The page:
Kerala - rafters and beam below the sloping roof. Pinrest com

Koodalmanikyam Temple, Thrissur Rich carpentry work. Elajtrip NTD India

Kerala: carved pillar supporting the beam and rafters. artnlight.blogspot.com

wooden frame, koothambalam, vaddakkunatha temple.kamit.jp/05_

Koothambalam Irinjalakuda.vaikhari.org

wooden frame, koothambalam, vaddakkunathan temple.kamit.jp/05

The designs  and the common architecture are  different from other states. Up to the basement and partly  the wall above it  are made of  stone (mostly laterite plastered in mud and lime) masonry. Above it stands the teak wood super structure.  Murals are seen on several of these temple walls.  The state has a unique  place in the area of  science of wooden building. The tradtionl  wooden architecture of Kerala consists of not only temples but also old institutions and palaces and even houses.  One may be struck by the  homogeneity and continuity in the traditional architecture  across Kerala , apparently influenced by the age-old culture, religion and  environment.  The craftsmen of this state were highly skilled, innovative  and  quite familiar with the art of dealing with various designs suitable to the places and requirements without deviating from the basic princles and  severe constrains laid down by the rules especially when dealing with temples (as per Agama Sastras) . Though they would give room to flexibility in the design  but they would never compromise on quality.  For dwelling places, etc., they follow the Vatsu Sastras and give importance to socially governed special organization. Many Hindu families and also Muslim have a joint family system and need additional space for more members. In the country side substantial central space is allowed for the interaction between family members within the system as we find in the case of old buildings owned by the Chettar communinity (mostly business people) of  Chettinad  in  Pudukottai/Ramanatha puram districts of Tamil Nadu. These buildings are made of brick and lime mortar with Madras terraced ceilings and unique flooring. 
Enrrance, Koothambalam, TV.Puram, Kerala.thehinduimages.com

Above image: Koothambalam, Vailoppilli Samskirithi Bhavan, Thiruvananthapuram, Kerala, well ventilated sides well protected by roof.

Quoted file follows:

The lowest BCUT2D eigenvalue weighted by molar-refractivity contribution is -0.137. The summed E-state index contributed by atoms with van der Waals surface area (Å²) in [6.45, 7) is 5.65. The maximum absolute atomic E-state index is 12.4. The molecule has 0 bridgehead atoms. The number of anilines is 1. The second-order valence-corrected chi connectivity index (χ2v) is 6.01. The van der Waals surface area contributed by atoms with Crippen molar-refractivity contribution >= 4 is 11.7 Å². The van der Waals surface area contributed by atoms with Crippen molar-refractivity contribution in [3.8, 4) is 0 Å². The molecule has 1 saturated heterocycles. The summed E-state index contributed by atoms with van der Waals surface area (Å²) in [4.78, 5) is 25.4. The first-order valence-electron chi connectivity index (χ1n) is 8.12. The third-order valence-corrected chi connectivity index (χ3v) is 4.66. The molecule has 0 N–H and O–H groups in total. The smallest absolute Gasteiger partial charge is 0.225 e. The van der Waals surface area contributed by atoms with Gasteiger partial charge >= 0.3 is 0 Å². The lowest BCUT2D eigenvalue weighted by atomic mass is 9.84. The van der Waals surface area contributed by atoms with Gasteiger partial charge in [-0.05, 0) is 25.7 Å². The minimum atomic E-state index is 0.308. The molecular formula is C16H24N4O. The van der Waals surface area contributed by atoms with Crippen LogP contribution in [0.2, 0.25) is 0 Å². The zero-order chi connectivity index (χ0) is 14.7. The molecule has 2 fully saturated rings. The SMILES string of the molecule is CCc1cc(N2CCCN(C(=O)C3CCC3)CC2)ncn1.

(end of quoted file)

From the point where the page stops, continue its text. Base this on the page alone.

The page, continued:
Airy hall & ornate wooden pillar, Koothambalam, Kerala archiestudio.in

The traditional architecture that uses lots of wood is native to Kerala whene the two monsoons, especially the SW monsoon bring in copious rains. The low wooden ceiling with extended sloping  roof  all around the structure is meant  to keep the homes/ buildings cool in summer & retain the heat in winter. The gabled roof and ceiling works are the prime feature of Kerala architectural style.  Most of Kerala buildings appear to  have low height visually, due to over-sloping of roofs This design  is meant to protect walls from rains and direct sun shine. 

The Christian and Muslim communities follow the same pragmatic approach in the construction of churches, mosques, homes, etc not deviating  from the homogeneity  commensurate with the physical environment and basic requirement. Multi-tiered mosques with a gabled roof  in Kozhikode district, etc are very rare even in the Islamic  countries. In the public building and in some temples, the walls are  partially  latticed  with wood all around for air circulation and ventilation in the summer. Most of the Koothambalams - dance theters  just out side  the temple complex  are designed with  good ventilation and acoustics facilities.  Grandeur in style, Koothambalam offers a solemn ambiance for traditional dances of Kerala like Kathakali. The participants  assemble with immense passion and devotion in the Koothambalam during the performance of Kathakali. Besides, the dancers undergo training and preparation  in a well ventilated wooden structure that is quite majestic. The beauty of the Koothambalam made of wooden ceiling is further enhanced by the intricate designs and carvings  that may surprise you.